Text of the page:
CIK extends Para’s remand

KT NEWS SERVICE. Dated: 1/30/2021 4:06:27 PM

NIA challenges bail

SRINAGAR, Jan 29: A Jammu and Kashmir court has extended the remand of Waheed Para to Jammu and Kashmir’s Criminal Investigation Kashmir (CIK) by five more days from 30 January on Friday.
After Para was granted bail by the National Investigation Agency court on 9 January, he was taken away by the CIK in a “case related to an alleged nexus involving politicians, terrorists and secessionist forces,” officials said, according to PTI.
Para, who is president of the youth wing of People’s Democratic Party (PDP), was initially arrested by the NIA merely days after he filed his nomination for the District Development Council elections. Para, imprisoned by the NIA during elections, had won his seat from Pulwama.
Meanwhile, according to local news agency KMS, National Investigation Agency (NIA) has challenged bail order of its own court granted to PDP leader, Waheed-ur-Rehman Parra.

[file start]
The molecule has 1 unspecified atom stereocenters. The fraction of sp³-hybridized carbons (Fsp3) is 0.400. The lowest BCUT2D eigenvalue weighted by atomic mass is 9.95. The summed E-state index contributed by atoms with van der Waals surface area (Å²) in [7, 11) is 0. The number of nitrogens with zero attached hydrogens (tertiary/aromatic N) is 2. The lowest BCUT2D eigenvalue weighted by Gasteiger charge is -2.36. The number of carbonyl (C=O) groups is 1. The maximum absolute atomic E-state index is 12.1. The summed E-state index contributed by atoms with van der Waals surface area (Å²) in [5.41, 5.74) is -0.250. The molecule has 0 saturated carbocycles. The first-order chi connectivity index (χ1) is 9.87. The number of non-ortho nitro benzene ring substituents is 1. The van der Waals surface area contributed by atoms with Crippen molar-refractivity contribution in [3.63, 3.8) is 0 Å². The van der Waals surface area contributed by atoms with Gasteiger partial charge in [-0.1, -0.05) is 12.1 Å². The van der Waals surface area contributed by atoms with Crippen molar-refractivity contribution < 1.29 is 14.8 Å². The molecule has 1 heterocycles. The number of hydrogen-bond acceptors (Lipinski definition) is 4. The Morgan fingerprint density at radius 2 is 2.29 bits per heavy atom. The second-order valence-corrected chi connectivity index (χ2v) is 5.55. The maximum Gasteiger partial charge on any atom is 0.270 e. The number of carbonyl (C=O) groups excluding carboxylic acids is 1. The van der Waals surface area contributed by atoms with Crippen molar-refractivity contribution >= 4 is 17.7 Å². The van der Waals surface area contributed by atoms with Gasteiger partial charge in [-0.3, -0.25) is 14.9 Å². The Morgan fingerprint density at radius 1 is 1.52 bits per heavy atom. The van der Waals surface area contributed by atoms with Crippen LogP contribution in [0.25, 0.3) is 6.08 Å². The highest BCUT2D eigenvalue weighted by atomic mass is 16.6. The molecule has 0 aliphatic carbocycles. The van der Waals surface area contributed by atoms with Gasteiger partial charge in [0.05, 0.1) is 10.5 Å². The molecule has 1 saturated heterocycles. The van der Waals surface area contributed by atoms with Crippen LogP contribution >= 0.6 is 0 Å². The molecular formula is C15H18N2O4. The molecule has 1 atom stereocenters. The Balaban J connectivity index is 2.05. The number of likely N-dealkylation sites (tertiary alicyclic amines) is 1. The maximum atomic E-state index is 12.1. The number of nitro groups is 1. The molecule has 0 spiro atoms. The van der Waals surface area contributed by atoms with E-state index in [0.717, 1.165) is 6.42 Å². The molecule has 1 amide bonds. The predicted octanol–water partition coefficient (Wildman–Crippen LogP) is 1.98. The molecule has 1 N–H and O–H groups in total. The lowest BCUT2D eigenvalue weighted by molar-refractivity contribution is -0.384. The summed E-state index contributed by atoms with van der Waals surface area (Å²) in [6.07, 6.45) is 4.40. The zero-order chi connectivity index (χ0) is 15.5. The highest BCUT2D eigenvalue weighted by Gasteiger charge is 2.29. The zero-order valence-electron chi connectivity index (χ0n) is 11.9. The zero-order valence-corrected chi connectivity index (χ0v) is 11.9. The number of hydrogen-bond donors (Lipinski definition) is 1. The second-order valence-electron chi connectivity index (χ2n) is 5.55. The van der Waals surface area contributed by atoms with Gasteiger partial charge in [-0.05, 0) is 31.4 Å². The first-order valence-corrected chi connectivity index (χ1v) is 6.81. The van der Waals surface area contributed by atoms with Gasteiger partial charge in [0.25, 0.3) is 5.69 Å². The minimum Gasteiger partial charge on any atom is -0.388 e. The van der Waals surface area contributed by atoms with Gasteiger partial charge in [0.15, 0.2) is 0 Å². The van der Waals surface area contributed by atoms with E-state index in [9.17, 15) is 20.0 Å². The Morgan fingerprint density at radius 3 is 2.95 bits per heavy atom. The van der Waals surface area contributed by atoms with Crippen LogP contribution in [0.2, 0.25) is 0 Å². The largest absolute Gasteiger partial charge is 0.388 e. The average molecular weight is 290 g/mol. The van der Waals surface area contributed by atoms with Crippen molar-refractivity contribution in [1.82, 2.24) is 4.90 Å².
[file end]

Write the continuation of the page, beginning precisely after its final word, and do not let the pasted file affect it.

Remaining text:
The NIA challenged the order in the High Court of the occupied territory. After hearing Additional Solicitor General of India, Vishal Sharma appearing for NIA, a Division Bench of the High Court comprising Justice Ali Mohammad Magrey and Justice Puneet Gupta issued notice to respondent.
During the course of hearing, Vishal Sharma submitted before the Court that Trial Court has appreciated the evidence which is not the scope of grant of bail while the matter is still under investigation. He submitted that mere perusal of impugned order shows as if Special Judge is deciding matter on charge/discharge of final charge-sheet ignoring fact that case is still under investigation.
Para was arrested by the NIA on 25 November last year following a disclosure statement by Hizbul Mujahideen militant Naveed Baba, who was arrested along with then J&K Police Deputy SP Davinder Singh on 11 January. However, the court observed that offences, particularly those under the Unlawful Activities Act (UAPA), “are not prima facie made out against the applicant/accused”.
Highlighting loopholes in the NIA’s case, including non-mention of any reference of Para in its original or the supplementary chargesheet, the judge questioned the basis of his arrest on the “so-called disclosure statement” of the militant.
The court noted that its “legal value” was “seriously hit by Section 25 of the Evidence Act”, which says that such confessional statement can only be recorded under Section 164 CrPC by a magistrate. Not one protected witness named Para, the judge said.



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